The solar resource tool from landsat vs ground data project
We have different types of models to calculate the direct radiation of solar from ground data and the other one is the data of satellite that we can use for solar radiation measurement. In this report we have compared the different tools from ground data and LandSat.
One of the ways of getting accurate and reliable global radiation data for alternative energy system design is by ground measurements at the location of interest. Ground measurements are typically pinpoint measurements which are temporally integrated. This involves installation of solar sensor like pyranometer for continuous, long-term measurements of solar data. Compared to the measurements of other meteorological parameters, the equipment for radiation measurements is extremely expensive and requires experts for operation and maintenance. Although ground measure data are said to be accurate and reliable, the price implication and technicality involved have made such data unavailable in many locations. This has led to the rummage around for alternative means of getting solar data for research and development of alternative energy systems.
Global Horizontal Irradiance (GHI) is usually measured by (i) thermocouple based pyranometers or (ii) silicon photodiode cells. For development and monitoring of solar power plants, it’s advised to use high-standard meteorological pyranometers to attain the very best possible accuracy and stability of measurements. Direct Normal Irradiance (DNI) is measured by pyrheliometers, where the instrument always aims directly at the sun by continuously sun tracking mechanism. Optionally DNI are often measured by Rotating Shadow band Radiometer (RSR) or by integrated pyranometer such Sunshine Pyranometer (e.g. SPN1). Diffuse Horizontal Irradiance (DIF) is measured by (i) pyranometers, which obscure the direct radiation with a sun tracking disk or an adjustable fixed shadow ring, or (ii) by RSR equipped with rotating shadow band. Diffuse radiation can be also calculated as a difference between global and direct components. However, this method isn’t ideal because it increases uncertainty compared to a zealous measurement and doesn’t allow full quality testing of measurements should be considered, appropriate correction techniques must be applied to obtain accurate results.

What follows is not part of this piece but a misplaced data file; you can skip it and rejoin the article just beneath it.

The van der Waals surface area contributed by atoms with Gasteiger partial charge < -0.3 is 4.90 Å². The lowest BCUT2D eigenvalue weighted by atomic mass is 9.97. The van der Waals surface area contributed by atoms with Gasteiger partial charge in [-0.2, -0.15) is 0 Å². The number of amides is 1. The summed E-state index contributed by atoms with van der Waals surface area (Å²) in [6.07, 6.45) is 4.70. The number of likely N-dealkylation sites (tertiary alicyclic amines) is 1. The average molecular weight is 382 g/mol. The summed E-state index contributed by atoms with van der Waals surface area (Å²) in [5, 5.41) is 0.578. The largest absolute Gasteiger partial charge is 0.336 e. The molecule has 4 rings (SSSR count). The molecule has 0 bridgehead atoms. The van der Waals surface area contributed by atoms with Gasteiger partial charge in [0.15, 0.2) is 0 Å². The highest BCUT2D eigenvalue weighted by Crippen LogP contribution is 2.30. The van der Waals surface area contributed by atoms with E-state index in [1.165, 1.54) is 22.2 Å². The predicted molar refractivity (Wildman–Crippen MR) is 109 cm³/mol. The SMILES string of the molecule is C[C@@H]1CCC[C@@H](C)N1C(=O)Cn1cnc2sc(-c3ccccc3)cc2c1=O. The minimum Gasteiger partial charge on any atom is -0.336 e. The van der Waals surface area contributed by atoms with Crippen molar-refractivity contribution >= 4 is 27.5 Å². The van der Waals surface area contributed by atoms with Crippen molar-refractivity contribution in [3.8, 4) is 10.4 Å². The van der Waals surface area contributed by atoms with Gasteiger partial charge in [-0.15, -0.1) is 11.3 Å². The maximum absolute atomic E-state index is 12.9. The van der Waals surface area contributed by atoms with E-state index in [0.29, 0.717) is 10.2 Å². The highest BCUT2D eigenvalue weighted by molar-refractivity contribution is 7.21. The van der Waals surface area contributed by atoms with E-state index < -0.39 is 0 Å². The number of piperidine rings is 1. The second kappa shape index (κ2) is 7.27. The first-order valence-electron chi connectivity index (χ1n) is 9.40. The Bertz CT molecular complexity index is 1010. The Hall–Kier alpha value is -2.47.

Reliable solar models supported the employment of satellite and atmospheric data exist today. an honest description of the current approaches may be consulted in. In brief, the
state-of-the-art high-accuracy modelling approaches have the following features:
- Use of recent models supported sound theoretical grounds, which are regionally and temporally consistent and computationally stable.
- Use of the state-of-the-art input data: satellite, aerosols, water vapor, etc. These computer files are systematically quality controlled and validated.
- Models and computer file are integrated and regionally adapted to perform reliably at a large range of geographical conditions.